Thursday, 24 April 2014

U is for Urgences

Healthcare in France is said to be second to none.

There are a few bureaucratic hurdles to be negotiated by the incoming foreigner, and it can take up to two years to be recognised as a valid member of French society, but once you are in receipt of the gilt edged Carte Vitale, your health is in very safe hands.

Let me explain. Healthcare in France is not free, but most people are entitled to at least 70% off the cost of it at the point of delivery, providing they have the magic green plastic card. In addition to this, you can choose to pay for top up insurance which will then write off the remaining 30% you generally have to pay yourself.

So, providing you have the carte and even better if you have a mutuelle insurance, you can benefit from superb care and services.

My forays into the French healthcare have been illuminating. I sliced my finger on a glass and was stitched up in double quick time at the local A&E. I visited my GP about some 'wimmins' troubles' and had scans and blood tests done within the week. The very nice young man with the scanning machine gave me the results and the pictures then and there - how impressive is that?

But my most entertaining brush with the urgences was a year or so ago when I was experiencing a little bother with my heart. A tourist at the time, I had private health insurance so I called the company to ask where I should go for a check up. I think the girl on the phone was new to the job and she leapt at the chance of an all out 'all points' alarm call.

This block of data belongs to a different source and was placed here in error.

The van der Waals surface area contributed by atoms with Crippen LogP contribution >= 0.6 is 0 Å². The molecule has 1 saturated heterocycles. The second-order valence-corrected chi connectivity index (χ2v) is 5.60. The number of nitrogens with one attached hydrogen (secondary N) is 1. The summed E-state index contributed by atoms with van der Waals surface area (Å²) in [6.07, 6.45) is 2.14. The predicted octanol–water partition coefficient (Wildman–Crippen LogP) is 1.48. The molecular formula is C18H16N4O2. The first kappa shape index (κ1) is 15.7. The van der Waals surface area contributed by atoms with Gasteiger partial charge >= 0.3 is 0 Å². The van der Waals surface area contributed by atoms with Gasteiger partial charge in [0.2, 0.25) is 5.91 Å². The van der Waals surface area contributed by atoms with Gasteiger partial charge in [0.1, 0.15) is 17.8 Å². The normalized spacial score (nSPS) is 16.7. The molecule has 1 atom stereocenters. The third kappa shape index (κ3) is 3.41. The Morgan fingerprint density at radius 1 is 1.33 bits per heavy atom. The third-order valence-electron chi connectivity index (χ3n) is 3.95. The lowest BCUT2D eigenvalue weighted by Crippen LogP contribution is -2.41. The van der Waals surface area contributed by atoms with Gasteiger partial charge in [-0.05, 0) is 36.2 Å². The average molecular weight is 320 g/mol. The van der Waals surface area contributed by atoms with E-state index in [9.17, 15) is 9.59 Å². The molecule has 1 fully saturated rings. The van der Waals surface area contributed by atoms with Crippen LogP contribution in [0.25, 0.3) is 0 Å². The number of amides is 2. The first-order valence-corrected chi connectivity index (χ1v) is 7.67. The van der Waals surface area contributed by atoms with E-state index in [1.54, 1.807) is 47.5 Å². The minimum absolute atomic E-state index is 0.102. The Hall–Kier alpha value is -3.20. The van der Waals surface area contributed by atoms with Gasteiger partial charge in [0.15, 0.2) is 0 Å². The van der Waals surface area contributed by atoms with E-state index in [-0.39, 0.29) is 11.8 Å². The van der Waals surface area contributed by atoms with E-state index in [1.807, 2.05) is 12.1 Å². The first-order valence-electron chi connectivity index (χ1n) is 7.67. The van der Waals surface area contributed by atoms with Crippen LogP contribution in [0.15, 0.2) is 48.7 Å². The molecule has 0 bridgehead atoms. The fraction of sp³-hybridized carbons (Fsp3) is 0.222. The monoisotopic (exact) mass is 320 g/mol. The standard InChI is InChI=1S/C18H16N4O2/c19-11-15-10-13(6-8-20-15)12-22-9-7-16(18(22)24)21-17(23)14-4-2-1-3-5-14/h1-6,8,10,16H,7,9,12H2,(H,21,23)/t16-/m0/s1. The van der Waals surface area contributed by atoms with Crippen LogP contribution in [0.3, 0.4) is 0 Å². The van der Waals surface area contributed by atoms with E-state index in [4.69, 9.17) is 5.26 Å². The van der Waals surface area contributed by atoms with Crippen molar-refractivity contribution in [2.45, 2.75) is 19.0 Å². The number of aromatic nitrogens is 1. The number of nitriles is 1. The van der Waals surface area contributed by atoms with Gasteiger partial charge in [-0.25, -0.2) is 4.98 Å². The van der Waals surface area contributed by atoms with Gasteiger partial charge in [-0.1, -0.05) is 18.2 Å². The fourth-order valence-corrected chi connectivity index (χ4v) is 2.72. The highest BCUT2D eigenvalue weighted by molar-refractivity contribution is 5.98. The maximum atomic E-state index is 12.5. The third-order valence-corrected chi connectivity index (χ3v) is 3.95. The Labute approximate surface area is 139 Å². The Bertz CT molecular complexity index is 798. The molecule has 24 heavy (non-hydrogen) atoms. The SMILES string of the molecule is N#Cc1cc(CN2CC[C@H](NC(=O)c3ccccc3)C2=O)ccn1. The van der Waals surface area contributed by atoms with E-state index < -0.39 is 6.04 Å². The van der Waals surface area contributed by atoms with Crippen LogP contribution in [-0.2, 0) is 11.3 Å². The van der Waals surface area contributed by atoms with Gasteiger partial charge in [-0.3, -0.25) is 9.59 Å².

I was told I shouldn't drive myself to the hospital and that transport would be sent. I strolled round to the local creperie with my son and friends to wait for the car. Embarrassed was not the word when I saw an ambulance parking up at the end of the road. Horrified does not describe how I felt when I heard the chopper flying in across the bay.

A very nice paramedic had me strapped and monitored before I could splutter "I say, this really isn't necessary!" Then four hunky policemen in black polo shirts and stubble helped load me into the helicopter. My friend stood by with the camera and helpless laughter.

It was a fabulous ride along the north Brittany coast in an August sunset. It was marred only by the fact that I was prostrate and had to crane my neck to see the azure water crashing against the rocks.

Suffice it to say, on arrival at the hospital I was thoroughly tested and kept in overnight, to be released the next day with no sign of any real problem.

That episode alone convinced me this is a good country to be in if you are at all worried about your health.

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